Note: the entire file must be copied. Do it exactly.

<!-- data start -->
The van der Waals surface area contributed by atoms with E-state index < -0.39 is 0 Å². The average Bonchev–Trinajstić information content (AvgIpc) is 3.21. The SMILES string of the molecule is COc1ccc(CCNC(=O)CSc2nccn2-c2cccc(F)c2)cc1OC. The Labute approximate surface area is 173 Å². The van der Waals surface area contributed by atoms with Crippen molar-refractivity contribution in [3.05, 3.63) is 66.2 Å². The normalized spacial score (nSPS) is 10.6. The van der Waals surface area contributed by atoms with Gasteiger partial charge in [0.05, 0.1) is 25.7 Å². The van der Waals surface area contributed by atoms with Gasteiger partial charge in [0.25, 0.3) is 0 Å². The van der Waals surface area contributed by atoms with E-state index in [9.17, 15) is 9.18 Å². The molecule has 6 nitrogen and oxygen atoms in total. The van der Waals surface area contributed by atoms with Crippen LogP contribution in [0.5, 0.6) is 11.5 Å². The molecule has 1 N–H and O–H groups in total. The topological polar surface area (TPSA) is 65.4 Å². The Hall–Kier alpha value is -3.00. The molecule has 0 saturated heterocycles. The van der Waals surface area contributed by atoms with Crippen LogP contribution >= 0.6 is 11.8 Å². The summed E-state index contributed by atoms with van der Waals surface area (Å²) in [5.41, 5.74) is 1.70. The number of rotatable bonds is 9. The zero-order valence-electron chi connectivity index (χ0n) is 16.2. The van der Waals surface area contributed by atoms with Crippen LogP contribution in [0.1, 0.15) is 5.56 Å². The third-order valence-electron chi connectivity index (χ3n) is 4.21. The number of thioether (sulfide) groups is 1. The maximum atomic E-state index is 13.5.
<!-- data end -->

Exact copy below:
The van der Waals surface area contributed by atoms with E-state index < -0.39 is 0 Å². The average Bonchev–Trinajstić information content (AvgIpc) is 3.21. The SMILES string of the molecule is COc1ccc(CCNC(=O)CSc2nccn2-c2cccc(F)c2)cc1OC. The Labute approximate surface area is 173 Å². The van der Waals surface area contributed by atoms with Crippen molar-refractivity contribution in [3.05, 3.63) is 66.2 Å². The normalized spacial score (nSPS) is 10.6. The van der Waals surface area contributed by atoms with Gasteiger partial charge in [0.05, 0.1) is 25.7 Å². The van der Waals surface area contributed by atoms with Gasteiger partial charge in [0.25, 0.3) is 0 Å². The van der Waals surface area contributed by atoms with E-state index in [9.17, 15) is 9.18 Å². The molecule has 6 nitrogen and oxygen atoms in total. The van der Waals surface area contributed by atoms with Crippen LogP contribution in [0.5, 0.6) is 11.5 Å². The molecule has 1 N–H and O–H groups in total. The topological polar surface area (TPSA) is 65.4 Å². The Hall–Kier alpha value is -3.00. The molecule has 0 saturated heterocycles. The van der Waals surface area contributed by atoms with Crippen LogP contribution >= 0.6 is 11.8 Å². The summed E-state index contributed by atoms with van der Waals surface area (Å²) in [5.41, 5.74) is 1.70. The number of rotatable bonds is 9. The zero-order valence-electron chi connectivity index (χ0n) is 16.2. The van der Waals surface area contributed by atoms with Crippen LogP contribution in [0.1, 0.15) is 5.56 Å². The third-order valence-electron chi connectivity index (χ3n) is 4.21. The number of thioether (sulfide) groups is 1. The maximum atomic E-state index is 13.5.